All-India Trade Union Congress (AITUC)

Origin:
It was established in 1920 as result of a resolution passed by the organized
workers of Bombay and the delegates which met I a conference on 31st
October, 1920.
Objectives:

to establish a socialist state in India;

to socialize and nationalize means of production, distribution and exchange;

to improve the economic and social conditions of the working class;

to watch, promote, and further the interests, rights, and privileges of the
workers in all matters relating to their employment;

to secure and maintain for the workers the freedom of speech, freedom of
press, freedom of association freedom of assembly, the right to strike, and
the right to work and maintenance;

to co-ordinate the activities of the labour unions affiliated to the AITUC;

United Trade Union Congress (UTUC)

Origin:
Some trade union leaders of the socialist bent met together December 1948 to
form a new central organization of labour, called Hind Mazdoor Sabha
Objectives:

The objectives of the UTUC are:

to establish a socialist society in India;

to establish a workers and peasants state in India;

to nationalize and socialize the means of production, distribution and


exchange;

to safeguard and promote the interests, rights, and privileges to the


workers in all matters, social, cultural, economic and political;

to secure and maintain workers freedom of speech, freedom of press,


freedom of association, freedom of assembly, right to strike, right to work or
maintenance and the right to social security;

Bhartiya Mazdoor Sangh (BMS)


Origin:
This union has been the outcome of decision taken by the Jana Sangh in its
Convention at Bhopal on 23rd July, 1954.
Objectives:
to establish the Bhartiya order of classless society in which there shall be
secured full employment;

to assist workers in organizing themselves in trade unions as medium of


service to the motherland irrespective of faiths and political affinities;

the right to strike;

to inculcate in the minds of the workers the spirit of service, co-operation


and dutifulness and develop in them a sense of responsibility towards the
nation in general and the industry in particular.

The BMS is a productivity-oriented non-political trade union. Its ideological


basis is the triple formula:

nationalize the labour;

National Front of Indian Trade Unions (NFITU)


Origin
This union was founded in 1967, with the claim that this trade union of India
is not controlled by any of the political party, employers or government.
Objectives:

to organize and unite trade unions with the object of building up a National
Central Organisation of trade unions, independent of political parties,
employers and the government, to further the cause of labour and that of
national solidarity security and defence of India, and to make the working
people conscious of their right as well as of obligations in all spheres of life;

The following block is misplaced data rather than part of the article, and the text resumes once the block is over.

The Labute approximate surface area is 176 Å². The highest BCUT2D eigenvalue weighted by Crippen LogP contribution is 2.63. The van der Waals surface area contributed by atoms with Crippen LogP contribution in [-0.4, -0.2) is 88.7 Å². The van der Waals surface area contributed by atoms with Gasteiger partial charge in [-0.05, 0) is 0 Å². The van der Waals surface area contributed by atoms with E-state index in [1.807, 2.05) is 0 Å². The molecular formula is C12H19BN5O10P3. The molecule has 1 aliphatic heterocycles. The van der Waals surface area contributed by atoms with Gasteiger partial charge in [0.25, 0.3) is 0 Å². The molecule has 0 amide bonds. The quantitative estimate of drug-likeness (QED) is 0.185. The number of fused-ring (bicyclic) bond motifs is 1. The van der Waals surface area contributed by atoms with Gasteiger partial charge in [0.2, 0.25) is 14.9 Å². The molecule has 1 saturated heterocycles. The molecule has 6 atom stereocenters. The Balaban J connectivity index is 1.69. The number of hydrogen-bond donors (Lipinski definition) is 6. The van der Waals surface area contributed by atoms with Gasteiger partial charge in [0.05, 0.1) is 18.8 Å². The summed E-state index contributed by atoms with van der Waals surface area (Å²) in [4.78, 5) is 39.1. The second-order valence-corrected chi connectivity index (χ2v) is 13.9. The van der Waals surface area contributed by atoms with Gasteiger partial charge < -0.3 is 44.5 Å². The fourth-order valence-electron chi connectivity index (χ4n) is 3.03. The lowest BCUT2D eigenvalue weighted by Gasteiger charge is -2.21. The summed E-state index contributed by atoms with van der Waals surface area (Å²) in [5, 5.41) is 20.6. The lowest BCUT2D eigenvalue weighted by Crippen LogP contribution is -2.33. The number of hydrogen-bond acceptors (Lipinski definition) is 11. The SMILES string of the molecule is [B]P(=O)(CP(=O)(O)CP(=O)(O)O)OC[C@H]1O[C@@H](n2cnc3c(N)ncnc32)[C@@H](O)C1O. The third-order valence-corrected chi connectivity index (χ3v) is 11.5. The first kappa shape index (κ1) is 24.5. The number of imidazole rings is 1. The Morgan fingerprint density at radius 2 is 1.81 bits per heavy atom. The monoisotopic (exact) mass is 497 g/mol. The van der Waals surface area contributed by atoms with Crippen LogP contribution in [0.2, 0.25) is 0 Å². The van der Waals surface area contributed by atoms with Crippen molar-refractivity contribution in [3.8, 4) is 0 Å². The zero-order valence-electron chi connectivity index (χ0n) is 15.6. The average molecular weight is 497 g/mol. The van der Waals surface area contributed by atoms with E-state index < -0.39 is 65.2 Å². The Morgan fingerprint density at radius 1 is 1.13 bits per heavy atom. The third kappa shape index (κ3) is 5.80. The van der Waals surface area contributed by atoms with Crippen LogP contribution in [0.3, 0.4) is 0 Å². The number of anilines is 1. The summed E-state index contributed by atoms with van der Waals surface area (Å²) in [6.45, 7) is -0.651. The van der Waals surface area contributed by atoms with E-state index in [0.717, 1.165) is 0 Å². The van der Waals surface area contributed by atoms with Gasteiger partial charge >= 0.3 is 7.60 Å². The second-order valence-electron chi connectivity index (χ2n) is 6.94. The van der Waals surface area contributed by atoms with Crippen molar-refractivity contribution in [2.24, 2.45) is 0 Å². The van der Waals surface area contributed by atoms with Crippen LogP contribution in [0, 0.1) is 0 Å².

to secure to members of trade unions full facilities of recognition and


effective representation of interests of workers and to ensure for the
working people fair conditions of life and service and progressively to raise
their social, economic and cultural state and conditions;

to help in every possible way member trade unions in their fight to raise
real wages of the workers;

to endeavour to secure for members of affiliated trade unions adoption of

Centre of Indian Trade Union (CITU)

Origin
This union was formed in 1970 when as a result of the rift in the AITUC, some
members of the Communist party seceded. About the objectives of the CITU,
its constitution says:
Objectives:

The CITU believes that the exploitation of the working class can be ended
only by socializing all means of production, distribution and exchange and
establishing a socialist state, that is, it stands for the complete
emancipation of the society from all exploitation.

The CITU fights against all encroachments on the economic and social
rights of the workers and the enlargement of their rights and liberties
including the right to strike, for winning, defending and extending the
freedom of the democratic trade union movement.

In the fight for the immediate interest of the working class the CITU
demands: (a) nationalization of all foreign monopoly concerns who
barbarously exploit the working class; (b) nationalization of all concerns
owned by Indian monopolists and big industry who garner huge profits at
the expenses of the workers, who exploit the people by pegging prices at a

CONCLUSION

Trade Union is an important factor of the


current society, as it safeguards the basic
interest and needs of both the employees
as well as employers, by giving better
terms and conditions of employment,
secured jobs, better wages, favorable
working environment which in turn leads to
desired profitability.

Thank You